Mathematics Stack Exchange is a question and answer site for people studying math at any level and professionals in related fields. Join them; it only takes a minute:

Sign up
Here's how it works:
  1. Anybody can ask a question
  2. Anybody can answer
  3. The best answers are voted up and rise to the top

I'm trying to find the derivative of $\dfrac{1}{\sqrt{x+5}}$ using $\displaystyle \lim_{h\to 0} \frac {f(x+h)-f(x)}{h}$


$$\begin{align*} \lim_{h\to 0} \frac{\dfrac{1}{\sqrt{x+h+5}}-\dfrac{1}{\sqrt{x+5}}}{h} &= \frac{\dfrac{\sqrt{x+5}-\sqrt{x+h+5}}{(\sqrt{x+h+5})(\sqrt{x+5})}}{h}\\\\ &= \frac{\dfrac{x+5-x-h-5}{(\sqrt{x+h+5})(\sqrt{x+5})}}{\dfrac{h}{\sqrt{x+5}}+\dfrac{h}{\sqrt{x+h+5}}} \end{align*}$$

I do not know if this is correct or not.. please help. I'm stuck.

share|cite|improve this question
You have a typo in the first nominator, it should not be $\frac1{\sqrt x}$. – Asaf Karagila Oct 4 '12 at 23:35
@AsafKaragila: Fixed, thanks! – Austin Broussard Oct 4 '12 at 23:36
up vote 2 down vote accepted

I would suggest, start it over..

We can introduce a variable, say $u:=x+5$. Then it's $$\begin{align*} \lim_{h\to 0} \frac1h\cdot \left( \frac1{\sqrt{u+h}} -\frac1{\sqrt{u}} \right) &= \lim_{h\to 0} \frac1h\cdot\left(\frac{\sqrt u-\sqrt{u+h}}{\sqrt{u(u+h)}} \right) = \\ &= \lim_{h\to 0} \frac1h\cdot\left(\frac{\sqrt u-\sqrt{u+h}}{\sqrt{u(u+h)}} \cdot \frac{\sqrt{u}+\sqrt{u+h}}{\sqrt{u}+\sqrt{u+h}} \right) = \\ &= \lim_{h\to 0} \frac1h\cdot\left(\frac{u-(u+h)}{\sqrt{u(u+h)}\left(\sqrt{u+h}+\sqrt u\right)}\right) = \\ &=\lim_{h\to 0}\frac{-1}{\sqrt{u(u+h)}\left(\sqrt{u+h}+\sqrt u\right)} =\\ &=\frac{-1}{u\cdot 2\sqrt u} \end{align*}$$ Finally, rewrite back $u=x+5$.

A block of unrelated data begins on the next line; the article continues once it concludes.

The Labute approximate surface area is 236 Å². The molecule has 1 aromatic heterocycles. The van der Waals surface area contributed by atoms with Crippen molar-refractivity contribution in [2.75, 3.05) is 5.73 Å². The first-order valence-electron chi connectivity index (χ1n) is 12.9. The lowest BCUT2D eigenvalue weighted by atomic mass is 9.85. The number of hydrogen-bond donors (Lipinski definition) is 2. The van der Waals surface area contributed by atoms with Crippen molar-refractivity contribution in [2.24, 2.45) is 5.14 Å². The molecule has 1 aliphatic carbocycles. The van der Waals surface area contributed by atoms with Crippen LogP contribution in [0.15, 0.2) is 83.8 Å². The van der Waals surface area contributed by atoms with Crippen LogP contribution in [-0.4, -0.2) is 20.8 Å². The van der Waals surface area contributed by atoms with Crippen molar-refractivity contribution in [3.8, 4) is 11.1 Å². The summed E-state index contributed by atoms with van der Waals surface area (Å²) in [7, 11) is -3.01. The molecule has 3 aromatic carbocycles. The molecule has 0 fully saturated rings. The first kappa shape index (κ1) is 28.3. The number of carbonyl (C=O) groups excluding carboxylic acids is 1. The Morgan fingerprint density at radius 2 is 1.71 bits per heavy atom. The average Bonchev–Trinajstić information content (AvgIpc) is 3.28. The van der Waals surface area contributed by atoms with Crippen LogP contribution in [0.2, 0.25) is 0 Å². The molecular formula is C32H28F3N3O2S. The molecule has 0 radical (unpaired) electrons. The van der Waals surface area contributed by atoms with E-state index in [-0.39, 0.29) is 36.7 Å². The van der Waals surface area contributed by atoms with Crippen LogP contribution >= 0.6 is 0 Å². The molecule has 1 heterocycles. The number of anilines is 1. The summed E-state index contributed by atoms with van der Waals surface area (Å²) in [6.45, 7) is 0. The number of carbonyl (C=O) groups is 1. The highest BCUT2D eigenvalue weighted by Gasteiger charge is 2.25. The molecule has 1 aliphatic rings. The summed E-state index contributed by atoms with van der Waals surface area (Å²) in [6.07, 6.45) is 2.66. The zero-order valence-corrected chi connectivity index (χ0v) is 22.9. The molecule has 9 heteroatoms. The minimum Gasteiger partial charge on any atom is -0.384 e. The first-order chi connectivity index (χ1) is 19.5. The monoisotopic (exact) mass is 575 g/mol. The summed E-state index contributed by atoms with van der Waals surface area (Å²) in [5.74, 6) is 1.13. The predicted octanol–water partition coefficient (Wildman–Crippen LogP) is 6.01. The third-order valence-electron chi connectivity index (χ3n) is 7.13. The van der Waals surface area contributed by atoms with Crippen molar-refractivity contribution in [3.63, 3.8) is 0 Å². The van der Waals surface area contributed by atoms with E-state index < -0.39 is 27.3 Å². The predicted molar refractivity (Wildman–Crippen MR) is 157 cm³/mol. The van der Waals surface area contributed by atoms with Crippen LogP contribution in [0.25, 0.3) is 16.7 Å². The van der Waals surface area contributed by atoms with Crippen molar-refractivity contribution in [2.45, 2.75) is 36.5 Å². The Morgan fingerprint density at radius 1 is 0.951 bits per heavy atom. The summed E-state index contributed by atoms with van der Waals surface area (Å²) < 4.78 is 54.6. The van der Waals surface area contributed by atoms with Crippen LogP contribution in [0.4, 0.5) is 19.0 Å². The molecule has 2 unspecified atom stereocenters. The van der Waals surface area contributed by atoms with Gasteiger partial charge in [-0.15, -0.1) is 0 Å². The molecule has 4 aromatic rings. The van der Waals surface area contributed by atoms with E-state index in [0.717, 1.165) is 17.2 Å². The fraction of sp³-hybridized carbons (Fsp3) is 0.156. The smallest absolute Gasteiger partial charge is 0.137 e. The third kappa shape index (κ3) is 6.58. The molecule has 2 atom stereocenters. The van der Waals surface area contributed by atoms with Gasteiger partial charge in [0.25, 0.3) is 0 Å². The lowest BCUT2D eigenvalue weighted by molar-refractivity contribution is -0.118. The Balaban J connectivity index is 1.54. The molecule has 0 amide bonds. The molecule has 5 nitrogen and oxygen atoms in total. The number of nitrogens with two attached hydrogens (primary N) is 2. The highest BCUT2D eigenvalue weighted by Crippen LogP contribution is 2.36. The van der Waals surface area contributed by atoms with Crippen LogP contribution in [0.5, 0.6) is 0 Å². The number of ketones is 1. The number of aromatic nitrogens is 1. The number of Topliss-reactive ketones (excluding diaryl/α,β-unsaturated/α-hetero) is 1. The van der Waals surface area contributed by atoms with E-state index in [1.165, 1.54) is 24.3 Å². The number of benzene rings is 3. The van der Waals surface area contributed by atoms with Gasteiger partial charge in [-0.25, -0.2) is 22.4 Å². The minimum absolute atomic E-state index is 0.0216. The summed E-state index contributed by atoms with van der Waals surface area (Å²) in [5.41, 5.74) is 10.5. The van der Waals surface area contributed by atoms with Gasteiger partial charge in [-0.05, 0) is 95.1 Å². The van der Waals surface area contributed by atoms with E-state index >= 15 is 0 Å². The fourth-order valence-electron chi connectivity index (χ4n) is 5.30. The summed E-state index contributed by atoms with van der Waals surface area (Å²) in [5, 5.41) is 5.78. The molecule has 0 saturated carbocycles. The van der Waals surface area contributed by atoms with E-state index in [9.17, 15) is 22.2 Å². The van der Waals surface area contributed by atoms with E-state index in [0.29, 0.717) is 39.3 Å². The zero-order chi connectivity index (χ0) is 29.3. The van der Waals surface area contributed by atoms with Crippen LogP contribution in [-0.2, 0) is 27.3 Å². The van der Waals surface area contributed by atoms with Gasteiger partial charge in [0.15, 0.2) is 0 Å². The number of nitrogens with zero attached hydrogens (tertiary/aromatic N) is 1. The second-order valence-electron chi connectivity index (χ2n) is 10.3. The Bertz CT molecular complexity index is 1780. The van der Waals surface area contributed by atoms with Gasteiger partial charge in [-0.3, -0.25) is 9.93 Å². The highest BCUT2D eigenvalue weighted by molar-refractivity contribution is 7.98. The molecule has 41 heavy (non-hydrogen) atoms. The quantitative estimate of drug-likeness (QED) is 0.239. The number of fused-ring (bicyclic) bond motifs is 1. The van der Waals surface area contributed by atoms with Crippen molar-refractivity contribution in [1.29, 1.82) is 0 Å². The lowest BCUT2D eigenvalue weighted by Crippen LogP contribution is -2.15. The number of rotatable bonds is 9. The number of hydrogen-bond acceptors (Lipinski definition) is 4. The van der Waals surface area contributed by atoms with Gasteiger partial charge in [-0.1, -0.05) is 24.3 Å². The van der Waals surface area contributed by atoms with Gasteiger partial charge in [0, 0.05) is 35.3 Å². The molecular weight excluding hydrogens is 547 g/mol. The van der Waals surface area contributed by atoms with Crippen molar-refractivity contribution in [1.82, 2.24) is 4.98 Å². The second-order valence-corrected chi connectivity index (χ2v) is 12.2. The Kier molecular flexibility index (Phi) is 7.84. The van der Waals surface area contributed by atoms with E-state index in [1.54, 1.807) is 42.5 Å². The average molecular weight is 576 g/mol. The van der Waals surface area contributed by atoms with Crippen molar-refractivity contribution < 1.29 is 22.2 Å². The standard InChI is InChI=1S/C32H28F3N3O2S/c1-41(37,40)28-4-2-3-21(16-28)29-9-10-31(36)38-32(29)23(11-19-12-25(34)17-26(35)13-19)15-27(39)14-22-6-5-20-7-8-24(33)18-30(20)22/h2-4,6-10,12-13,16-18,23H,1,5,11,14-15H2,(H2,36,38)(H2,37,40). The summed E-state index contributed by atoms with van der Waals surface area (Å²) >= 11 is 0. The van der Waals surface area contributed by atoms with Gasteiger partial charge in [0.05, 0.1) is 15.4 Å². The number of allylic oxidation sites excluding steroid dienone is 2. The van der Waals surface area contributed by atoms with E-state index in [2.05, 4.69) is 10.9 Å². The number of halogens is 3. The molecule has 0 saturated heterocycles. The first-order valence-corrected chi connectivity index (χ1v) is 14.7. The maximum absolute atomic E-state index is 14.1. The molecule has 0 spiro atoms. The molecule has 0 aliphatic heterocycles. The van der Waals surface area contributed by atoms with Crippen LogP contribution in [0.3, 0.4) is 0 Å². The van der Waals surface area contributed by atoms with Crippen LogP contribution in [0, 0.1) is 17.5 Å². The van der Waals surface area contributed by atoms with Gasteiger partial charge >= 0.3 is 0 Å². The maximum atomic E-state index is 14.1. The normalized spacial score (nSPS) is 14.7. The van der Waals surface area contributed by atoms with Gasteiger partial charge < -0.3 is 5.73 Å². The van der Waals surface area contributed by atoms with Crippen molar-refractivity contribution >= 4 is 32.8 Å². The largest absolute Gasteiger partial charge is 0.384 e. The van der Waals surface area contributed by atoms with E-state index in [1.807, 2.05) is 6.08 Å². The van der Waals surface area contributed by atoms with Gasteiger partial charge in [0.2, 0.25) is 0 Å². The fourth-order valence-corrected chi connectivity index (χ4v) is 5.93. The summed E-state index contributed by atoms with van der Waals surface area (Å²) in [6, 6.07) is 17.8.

share|cite|improve this answer
It's a lot clearer with substitution and taking out $\frac{1}{h}$. Thank you. – Austin Broussard Oct 4 '12 at 23:59

Multiply the numerator and denominator by $\sqrt{x+5}\cdot\sqrt{x+h+5}$ and simplify. Equivalently, put the denominator over a common denominator and simplify the resulting four-story fraction; it’s exactly the same thing. It should also be a fairly automatic response to an expression like this, since it’s the most likely route to a simplification.

However, you need to fix an algebraic error in the numerator of the numerator: two of your signs are wrong.

share|cite|improve this answer

Do you know the derivative of logarithms? $$ f(x)=\frac{1}{\sqrt{x+5}}\\ Lf(x)=\log f(x)=-\frac{1}{2}\log(x+5)\\ \frac{f'(x)}{f(x)}=\bigg( -\frac{1}{2}\log(x+5) \bigg)'_x\\ f'(x)=f(x)\bigg( -\frac{1}{2}\log(x+5) \bigg)'_x\\ L_1=\lim_{h \to 0}\frac{-\frac{1}{2}\log(x+5+h)+\frac{1}{2}\log(x+5)}{h}=-\frac{1}{2}\lim_{h \to 0}\frac{\frac{1}{2}\log(x+5+h)-\frac{1}{2}\log(x+5)}{h} $$ Derivative of log function is available, e.g., here. Hence, $$ L_1=-\frac{1}{2(x+5)} $$ And, therefore $$ f'(x)=f(x)L_1=-\frac{1}{2(x+5)^{\frac{3}{2}}} $$

share|cite|improve this answer

Your Answer


By posting your answer, you agree to the privacy policy and terms of service.

Not the answer you're looking for? Browse other questions tagged or ask your own question.